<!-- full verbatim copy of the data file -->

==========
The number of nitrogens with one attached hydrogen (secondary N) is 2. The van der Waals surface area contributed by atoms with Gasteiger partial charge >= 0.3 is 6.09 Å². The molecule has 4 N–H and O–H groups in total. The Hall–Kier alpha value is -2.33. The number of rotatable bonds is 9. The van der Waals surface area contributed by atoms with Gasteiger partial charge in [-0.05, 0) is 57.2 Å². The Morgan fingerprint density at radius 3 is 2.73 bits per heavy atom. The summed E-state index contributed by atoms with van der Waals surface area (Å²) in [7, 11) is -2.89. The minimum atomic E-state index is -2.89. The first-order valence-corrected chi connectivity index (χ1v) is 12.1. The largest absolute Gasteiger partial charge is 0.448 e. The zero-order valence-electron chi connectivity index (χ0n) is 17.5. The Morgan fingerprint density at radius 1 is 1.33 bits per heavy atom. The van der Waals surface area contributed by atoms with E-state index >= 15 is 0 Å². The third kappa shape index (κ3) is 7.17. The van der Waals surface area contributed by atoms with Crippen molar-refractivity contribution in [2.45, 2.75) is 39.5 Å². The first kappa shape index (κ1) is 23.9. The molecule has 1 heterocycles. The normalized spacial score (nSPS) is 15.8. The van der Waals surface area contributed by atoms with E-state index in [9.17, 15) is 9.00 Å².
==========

The number of nitrogens with one attached hydrogen (secondary N) is 2. The van der Waals surface area contributed by atoms with Gasteiger partial charge >= 0.3 is 6.09 Å². The molecule has 4 N–H and O–H groups in total. The Hall–Kier alpha value is -2.33. The number of rotatable bonds is 9. The van der Waals surface area contributed by atoms with Gasteiger partial charge in [-0.05, 0) is 57.2 Å². The Morgan fingerprint density at radius 3 is 2.73 bits per heavy atom. The summed E-state index contributed by atoms with van der Waals surface area (Å²) in [7, 11) is -2.89. The minimum atomic E-state index is -2.89. The first-order valence-corrected chi connectivity index (χ1v) is 12.1. The largest absolute Gasteiger partial charge is 0.448 e. The zero-order valence-electron chi connectivity index (χ0n) is 17.5. The Morgan fingerprint density at radius 1 is 1.33 bits per heavy atom. The van der Waals surface area contributed by atoms with E-state index >= 15 is 0 Å². The third kappa shape index (κ3) is 7.17. The van der Waals surface area contributed by atoms with Crippen molar-refractivity contribution in [2.45, 2.75) is 39.5 Å². The first kappa shape index (κ1) is 23.9. The molecule has 1 heterocycles. The normalized spacial score (nSPS) is 15.8. The van der Waals surface area contributed by atoms with E-state index in [9.17, 15) is 9.00 Å².